# Permutations and Combinations

How many ways are there to find the number of permutations of the elements in $\;\{1,2, 3, 4, 5\}\;$ such that it has one cycle of length $2$ and one cycle of length $3$?

Please be as descriptive as possible.

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There are $\binom{5}{3}$ ways to choose three elements for a cycle of length 3, then $2! = 2$ ways that each of triplets of elements can be permuted, e.g., from the triplet $\{1, 2, 3)\},$ two distinct 3-cycles can be formed $(123)$ and $(132)$, each permutation different from the other. So far, that gives us $\binom 53 \cdot 2$ ways a three cycle can be formed.
Then, for the remaining $2$ elements....How many ways are are there to choose $2$ elements from $2$ elements? Only one way: and this is the remaining 2-cycle, whose permutation is itself.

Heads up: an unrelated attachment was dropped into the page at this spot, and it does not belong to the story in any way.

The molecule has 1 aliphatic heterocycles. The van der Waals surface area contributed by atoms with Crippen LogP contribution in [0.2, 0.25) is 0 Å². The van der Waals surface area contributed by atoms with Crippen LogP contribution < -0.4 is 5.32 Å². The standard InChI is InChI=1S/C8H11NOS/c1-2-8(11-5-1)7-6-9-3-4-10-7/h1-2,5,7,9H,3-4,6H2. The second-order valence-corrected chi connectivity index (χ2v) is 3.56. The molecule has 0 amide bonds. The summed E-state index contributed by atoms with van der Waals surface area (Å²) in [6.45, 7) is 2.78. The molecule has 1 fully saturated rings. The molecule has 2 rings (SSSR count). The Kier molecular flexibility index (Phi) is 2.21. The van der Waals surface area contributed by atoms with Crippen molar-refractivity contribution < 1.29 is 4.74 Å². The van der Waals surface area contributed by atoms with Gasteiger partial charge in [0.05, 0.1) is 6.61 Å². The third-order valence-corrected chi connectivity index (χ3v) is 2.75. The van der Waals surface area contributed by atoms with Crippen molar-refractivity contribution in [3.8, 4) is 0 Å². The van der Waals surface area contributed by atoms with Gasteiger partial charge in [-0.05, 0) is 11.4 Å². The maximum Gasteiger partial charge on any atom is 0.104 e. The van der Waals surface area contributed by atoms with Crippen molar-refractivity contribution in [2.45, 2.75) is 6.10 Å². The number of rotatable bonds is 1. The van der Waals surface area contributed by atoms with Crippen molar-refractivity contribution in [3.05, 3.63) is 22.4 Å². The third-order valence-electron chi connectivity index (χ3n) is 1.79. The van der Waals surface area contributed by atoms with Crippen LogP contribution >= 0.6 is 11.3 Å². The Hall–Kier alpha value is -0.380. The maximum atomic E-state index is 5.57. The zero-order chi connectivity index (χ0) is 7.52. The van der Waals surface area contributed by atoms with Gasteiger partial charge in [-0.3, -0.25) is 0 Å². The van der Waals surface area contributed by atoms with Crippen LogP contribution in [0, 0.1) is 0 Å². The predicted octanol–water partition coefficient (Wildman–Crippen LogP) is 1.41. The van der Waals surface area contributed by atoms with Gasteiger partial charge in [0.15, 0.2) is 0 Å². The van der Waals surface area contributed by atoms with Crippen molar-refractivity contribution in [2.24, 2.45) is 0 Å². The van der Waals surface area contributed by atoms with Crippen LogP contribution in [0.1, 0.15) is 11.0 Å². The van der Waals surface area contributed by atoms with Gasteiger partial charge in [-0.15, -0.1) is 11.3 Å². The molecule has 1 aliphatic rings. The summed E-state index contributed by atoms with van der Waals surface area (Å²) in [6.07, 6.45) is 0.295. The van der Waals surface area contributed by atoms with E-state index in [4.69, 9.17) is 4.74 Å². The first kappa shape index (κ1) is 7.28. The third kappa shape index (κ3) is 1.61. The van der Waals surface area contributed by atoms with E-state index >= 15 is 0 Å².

That gives us $$\binom{5}{3} \cdot 2 = \binom{5}{2}\cdot 2 = \dfrac{5!}{3!2!}\cdot 2=\frac{5 \cdot 4}{2} \cdot 2 = 20$$ total ways to form a permutation of 5 elements into a disjoint product of a three-cycle and a two-cycle.
Another popular way of counting this is as $$\frac{5 \cdot 4}{2} \cdot \frac{3 \cdot 2 \cdot 1}{3}.$$ Here you first choose the two elements of the 2-cycle (in order) in $5 \cdot 4$ ways, then divide by 2 as $(a b) = (b a)$. Then you choose the (remaining) three elements for the 3-cycle (in order) in $3 \cdot 2 \cdot 1$ ways, and divide by 3, as $(abc) = (bca) = (cab)$.